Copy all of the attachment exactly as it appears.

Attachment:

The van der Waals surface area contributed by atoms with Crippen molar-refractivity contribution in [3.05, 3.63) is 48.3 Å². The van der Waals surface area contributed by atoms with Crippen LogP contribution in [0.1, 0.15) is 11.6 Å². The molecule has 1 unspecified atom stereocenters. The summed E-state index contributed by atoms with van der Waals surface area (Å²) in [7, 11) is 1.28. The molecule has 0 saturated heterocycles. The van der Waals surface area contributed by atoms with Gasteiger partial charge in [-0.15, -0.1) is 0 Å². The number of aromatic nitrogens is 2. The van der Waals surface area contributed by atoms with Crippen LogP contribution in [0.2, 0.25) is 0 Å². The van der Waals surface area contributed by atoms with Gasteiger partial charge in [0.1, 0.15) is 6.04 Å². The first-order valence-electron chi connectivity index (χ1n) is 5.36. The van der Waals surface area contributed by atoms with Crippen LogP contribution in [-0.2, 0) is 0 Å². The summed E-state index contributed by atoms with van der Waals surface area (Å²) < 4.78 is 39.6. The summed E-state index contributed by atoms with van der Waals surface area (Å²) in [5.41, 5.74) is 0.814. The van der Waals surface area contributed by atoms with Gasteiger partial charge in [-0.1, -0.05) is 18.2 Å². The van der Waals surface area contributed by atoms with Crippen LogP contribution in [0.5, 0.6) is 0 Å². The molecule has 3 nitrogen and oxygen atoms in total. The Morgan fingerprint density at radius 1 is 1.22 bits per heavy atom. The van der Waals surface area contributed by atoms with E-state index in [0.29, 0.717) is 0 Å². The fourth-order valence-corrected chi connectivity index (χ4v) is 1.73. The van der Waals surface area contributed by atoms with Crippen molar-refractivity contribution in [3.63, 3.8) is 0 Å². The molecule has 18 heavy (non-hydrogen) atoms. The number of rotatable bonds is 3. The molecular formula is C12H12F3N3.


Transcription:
The van der Waals surface area contributed by atoms with Crippen molar-refractivity contribution in [3.05, 3.63) is 48.3 Å². The van der Waals surface area contributed by atoms with Crippen LogP contribution in [0.1, 0.15) is 11.6 Å². The molecule has 1 unspecified atom stereocenters. The summed E-state index contributed by atoms with van der Waals surface area (Å²) in [7, 11) is 1.28. The molecule has 0 saturated heterocycles. The van der Waals surface area contributed by atoms with Gasteiger partial charge in [-0.15, -0.1) is 0 Å². The number of aromatic nitrogens is 2. The van der Waals surface area contributed by atoms with Crippen LogP contribution in [0.2, 0.25) is 0 Å². The van der Waals surface area contributed by atoms with Gasteiger partial charge in [0.1, 0.15) is 6.04 Å². The first-order valence-electron chi connectivity index (χ1n) is 5.36. The van der Waals surface area contributed by atoms with Crippen LogP contribution in [-0.2, 0) is 0 Å². The summed E-state index contributed by atoms with van der Waals surface area (Å²) < 4.78 is 39.6. The summed E-state index contributed by atoms with van der Waals surface area (Å²) in [5.41, 5.74) is 0.814. The van der Waals surface area contributed by atoms with Gasteiger partial charge in [-0.1, -0.05) is 18.2 Å². The van der Waals surface area contributed by atoms with Crippen LogP contribution in [0.5, 0.6) is 0 Å². The molecule has 3 nitrogen and oxygen atoms in total. The Morgan fingerprint density at radius 1 is 1.22 bits per heavy atom. The van der Waals surface area contributed by atoms with E-state index in [0.29, 0.717) is 0 Å². The fourth-order valence-corrected chi connectivity index (χ4v) is 1.73. The van der Waals surface area contributed by atoms with Crippen molar-refractivity contribution in [3.63, 3.8) is 0 Å². The molecule has 18 heavy (non-hydrogen) atoms. The number of rotatable bonds is 3. The molecular formula is C12H12F3N3.